Pixar films ask serious questions about technological change

Graduate Student Spotlight: Eric Herhuth

ric Herhuth

Fifth-year PhD student in Media, Cinema and Digital Studies

Dissertation: Animating Aesthetics: Pixar and Digital Culture

Update: Congratulations, Eric! He is now an assistant professor in the Department of Communication at Tulane University.

My teaching and research focus on the study of animation and film, modernization and technology, media theory, and globalization. My dissertation examines how the Pixar features of the 1990s and early 2000s emphasize the role of aesthetics in socio-cultural change. Rather than relegate animation to the domain of children’s entertainment or obfuscate its distinction from live-action film, my work demonstrates how Pixar films actively explore the effects of technological change. Whether depicting a boy frightened by his toys coming to life or a rat becoming a great chef, these films examine the challenges of living in a world in which knowledge is limited and plural, and in which nature is always subject to change.

Analyzing Pixar’s features also helps us understand what we mean by the terms “animation” or “animated film.” This is useful given that all films are actually animated, and digital production is often understood as having more in common with animation techniques than with the techniques of live-action cinema. In light of the ongoing transition to digital media, which includes the expansion of animated media, it is useful to understand the historical and cultural significance of animation’s distinct aesthetics and interpretive communities.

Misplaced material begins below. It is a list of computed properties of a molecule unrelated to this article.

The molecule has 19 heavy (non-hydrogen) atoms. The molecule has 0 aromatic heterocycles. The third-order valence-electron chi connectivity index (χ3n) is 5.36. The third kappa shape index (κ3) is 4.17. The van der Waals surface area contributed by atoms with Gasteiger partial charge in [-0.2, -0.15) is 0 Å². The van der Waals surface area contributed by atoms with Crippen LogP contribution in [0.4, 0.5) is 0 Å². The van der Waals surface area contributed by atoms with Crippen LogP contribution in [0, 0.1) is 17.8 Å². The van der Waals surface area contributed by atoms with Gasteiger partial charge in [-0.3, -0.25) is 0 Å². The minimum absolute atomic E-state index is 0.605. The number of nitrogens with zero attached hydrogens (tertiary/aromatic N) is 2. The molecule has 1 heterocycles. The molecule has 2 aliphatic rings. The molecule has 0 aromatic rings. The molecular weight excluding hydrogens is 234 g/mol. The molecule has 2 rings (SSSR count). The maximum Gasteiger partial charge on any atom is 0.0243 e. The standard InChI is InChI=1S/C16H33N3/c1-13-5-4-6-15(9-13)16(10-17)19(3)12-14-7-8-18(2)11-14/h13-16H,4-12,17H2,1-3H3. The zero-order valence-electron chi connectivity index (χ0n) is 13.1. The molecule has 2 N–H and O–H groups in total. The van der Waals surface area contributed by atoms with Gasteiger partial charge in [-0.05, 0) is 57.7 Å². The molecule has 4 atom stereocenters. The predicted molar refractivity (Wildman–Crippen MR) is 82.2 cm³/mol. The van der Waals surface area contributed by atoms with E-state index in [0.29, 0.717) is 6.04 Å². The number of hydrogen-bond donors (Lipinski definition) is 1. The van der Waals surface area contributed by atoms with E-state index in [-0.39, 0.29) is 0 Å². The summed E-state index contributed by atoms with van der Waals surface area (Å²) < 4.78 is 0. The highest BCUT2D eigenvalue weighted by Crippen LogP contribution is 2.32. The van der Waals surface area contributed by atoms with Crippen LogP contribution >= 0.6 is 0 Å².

The chapters of my dissertation detail the uncanny integrity of digital commodities in the Toy Story films, the transition from a technological to a postmodern sublime in Monsters, Inc., the role of exceptional bodies and spaces in The Incredibles, and the political work of sensation and mediation in Ratatouille. Overall, my project demonstrates how popular animated media engage contemporary philosophical questions about how we know the world, how technology influences that process, and how aesthetics are fundamental to political thought.

In my broader work, I’m engaged in debates about the relationship between animation, film history and theory, and digital production, as well as discussions about the cultural and political effects of the expansion of animated, moving image media through digital culture. My work on animation and media has been published in the Quarterly Review of Film and Video, Animation: An Interdisciplinary Journal, and Cinema Journal.